She had a special intuition of the presence of Mary in the paschal mystery of her Son, on the pain of her desolation and the joy in the Lord's resurrection. Teresa loved to contemplate Mary's fortitude and her communion with Christ at the foot of the Cross(21). In Concepts of the Love of God she describes the Virgin's attitude: "She was up, and not sleeping, but suffering in her most holy soul, dying a cruel death"(22). She had entered mystically into the sorrow of the Virgin when the Lord was placed in her arms "as it is portrayed in the fifth sorrow"(23) and had experience at Easter in Salamanca in 1571 of desolation and anguish (a dark night of the spirit) which made her remember the loneliness of the Virgin at the foot of the Cross(24). On this same occasion the Lord said to her, "On my resurrection I went to our Lady who was in great need.... and I stayed long with her for she was in very great need of consolation"(25). 
On various occasions it was given to her to contemplate the glorification of the Virgin on the feast of her Assumption(26). She was conscious that the Virgin always accompanied the community at prayer with her constant intercession, as happened at St Joseph's in Avila(27) and at the Incarnation(28). 
When it was given to her to know the mystery of the Trinity she perceived the closeness of the Virgin to this mystery, and the fact that the Virgin, along with Christ and the Holy Spirit, are the ineffable gifts of the Father: "I have given you my Son and the Holy Spirit and this Virgin. What can you give to me?"(29) It can be stated that the Holy Mother had a profound mystical experience of Mary, that she enjoyed her presence. Teresa also experienced the mysteries of Mary's life. Consequently in Teresa's doctrine there runs a deep conviction that the mysteries of the Humanity of Christ and those of his Virgin Mother form part of the mystical experience of those tending to perfection(30). (Read More)

The Immaculate Conception and the Popes

On December 8, 1854, Pope Pius IX in Ineffabilis Deus solemnly defined the dogma of the Immaculate Conception. Here are the majestic words of the Vicar of Christ which echoed throughout the galleries and domes of St. Peter's in Rome:
...By the authority of Jesus Christ Our Lord, of the Blessed Apostles Peter and Paul, and by our own: We declare, pronounce, and define that the...most Blessed Virgin Mary, in the first instant of her Conception, by a singular grace and privilege granted by Almighty God, in view of the merits of Jesus Christ, the Savior of the human race, was preserved free from all stain of original sin, is a doctrine revealed by God and therefore to be believed firmly and constantly by all the faithful.
The Holy Father explained the consequences of rejecting the dogma in very strong terms.
...If anyone shall dare- God forbid- to think otherwise...let him know that he is condemned by his own judgment; that he has suffered shipwreck in the faith; that he is separated from the unity of the Church....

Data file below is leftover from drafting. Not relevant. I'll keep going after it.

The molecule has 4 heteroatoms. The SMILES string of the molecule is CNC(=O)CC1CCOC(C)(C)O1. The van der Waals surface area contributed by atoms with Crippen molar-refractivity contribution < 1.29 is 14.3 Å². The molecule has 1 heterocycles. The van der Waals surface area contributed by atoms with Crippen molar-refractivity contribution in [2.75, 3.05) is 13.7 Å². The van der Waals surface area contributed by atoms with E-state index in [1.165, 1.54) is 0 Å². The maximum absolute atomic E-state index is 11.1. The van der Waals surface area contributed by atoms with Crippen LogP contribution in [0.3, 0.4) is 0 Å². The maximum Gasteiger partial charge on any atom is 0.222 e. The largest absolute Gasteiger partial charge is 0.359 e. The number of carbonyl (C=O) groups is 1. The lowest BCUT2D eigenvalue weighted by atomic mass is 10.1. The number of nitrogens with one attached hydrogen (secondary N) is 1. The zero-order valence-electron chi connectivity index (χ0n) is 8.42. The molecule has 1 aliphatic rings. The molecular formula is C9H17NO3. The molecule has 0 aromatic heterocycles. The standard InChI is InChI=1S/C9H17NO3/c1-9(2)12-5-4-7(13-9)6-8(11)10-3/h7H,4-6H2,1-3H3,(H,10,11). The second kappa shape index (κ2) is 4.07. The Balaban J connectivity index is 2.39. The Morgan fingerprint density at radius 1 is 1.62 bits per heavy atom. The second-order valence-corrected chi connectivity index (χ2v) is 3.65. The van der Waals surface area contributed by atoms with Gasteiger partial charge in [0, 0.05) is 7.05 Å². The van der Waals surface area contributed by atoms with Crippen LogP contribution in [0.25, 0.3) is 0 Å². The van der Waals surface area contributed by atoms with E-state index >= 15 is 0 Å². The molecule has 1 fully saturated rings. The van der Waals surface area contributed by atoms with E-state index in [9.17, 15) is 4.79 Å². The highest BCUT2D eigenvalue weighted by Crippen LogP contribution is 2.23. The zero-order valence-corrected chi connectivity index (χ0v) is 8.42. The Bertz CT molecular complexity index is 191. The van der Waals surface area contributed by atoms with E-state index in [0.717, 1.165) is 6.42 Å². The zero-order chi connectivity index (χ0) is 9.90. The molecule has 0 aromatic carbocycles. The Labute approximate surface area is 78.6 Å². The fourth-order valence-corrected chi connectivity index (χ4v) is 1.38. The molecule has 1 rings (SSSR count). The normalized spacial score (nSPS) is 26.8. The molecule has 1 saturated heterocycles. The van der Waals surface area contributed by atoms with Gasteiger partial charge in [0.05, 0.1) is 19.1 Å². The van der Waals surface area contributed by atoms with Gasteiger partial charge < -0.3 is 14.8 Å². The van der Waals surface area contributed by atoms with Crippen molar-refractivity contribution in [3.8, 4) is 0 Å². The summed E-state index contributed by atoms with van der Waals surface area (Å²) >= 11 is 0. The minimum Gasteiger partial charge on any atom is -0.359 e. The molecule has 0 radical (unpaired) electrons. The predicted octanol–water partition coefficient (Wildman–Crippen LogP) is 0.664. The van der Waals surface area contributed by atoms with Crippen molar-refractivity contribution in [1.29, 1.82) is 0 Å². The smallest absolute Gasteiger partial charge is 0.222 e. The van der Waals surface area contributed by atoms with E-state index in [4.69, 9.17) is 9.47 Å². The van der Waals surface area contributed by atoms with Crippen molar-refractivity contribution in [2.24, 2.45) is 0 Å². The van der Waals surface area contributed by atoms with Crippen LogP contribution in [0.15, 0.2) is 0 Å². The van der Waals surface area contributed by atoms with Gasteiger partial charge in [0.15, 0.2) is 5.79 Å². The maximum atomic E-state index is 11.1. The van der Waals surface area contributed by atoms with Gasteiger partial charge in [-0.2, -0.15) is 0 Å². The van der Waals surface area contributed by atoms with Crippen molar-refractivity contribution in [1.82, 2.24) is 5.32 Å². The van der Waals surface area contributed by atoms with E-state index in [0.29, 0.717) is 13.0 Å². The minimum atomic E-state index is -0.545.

The pontiff hoped that the declaration of the dogma would bring many blessings to the Church, which in the mid-19th century was already beleaguered by modernism.
We have complete confidence that this most Blessed Virgin will ensure by her powerful patronage that all errors will be dissipated...Under her guidance...nothing is to be feared, nothing is hopeless.
Although the doctrine of the Immaculate Conception had been believed and taught since apostolic times, at least implicitly, it was during the turbulent modern era that Pope Pius IX saw the necessity of declaring it a matter of faith. Why? Fifty years later, Pope St. Pius X in his encyclical Ad Diem Laetissimum (1904) explains that belief in the Immaculate Conception is a remedy for the ills which flow from modernist, secular thinking.
What in fact is the starting point of the enemies of religion in spreading great and grievous errors by which the faith of so many is shaken? They begin by denying that man has fallen by sin...they regard as mere fables original sin and the evils that are its consequence.
St. Pius affirmed that belief in the Immaculate Conception will restore belief in original sin and in the need for Christ and His Church in order to be saved. "Thus Rationalism and Materialism will be torn up by the roots and destroyed...." He goes on to speak of the disobedience to authority, so prevalent in modern times, which leads to anarchy.
Now the evil which is equally fatal to society at large and to Christianity is dispelled by the dogma of the Immaculate Conception by which we are impelled to recognize in the Church that power to which not only must the will be subject but also the mind.
The holiness of God demanded that His Mother be conceived without original sin. That this honor would be conferred upon a member of our race was foreshadowed in the Old Testament. Pope St. Pius mentions several prophetic incidents:
Adam, the father of mankind looked to Mary crushing the serpent's head...; Noe thought of her when shut up in the ark of saftey...; Moses was amazed at the sight of the bush which burned but was not consumed...; Elias as he looked at the little cloud that rose out of the sea.
Carmelite tradition has also long asserted that Elias had a prophetic glimpse of the Immaculate Virgin in the cloud from the sea. It is one reason why Carmelites long defended the belief in the Immaculate Conception. She who was hailed "full of grace" by the angel Gabriel experienced that fullness from the first moment of her existence. The evil one never had any part of her. How powerful is her prayer with God! As Pius IX concluded in Ineffabilis Deus: "What she asks, she obtains. Her pleas never can be unheard."

(All quotations from Papal Teachings: Our Lady. Monks of Solemnes, St. Paul Editions, 1961)

(Artwork: "The Immaculate Conception" by Velasquez)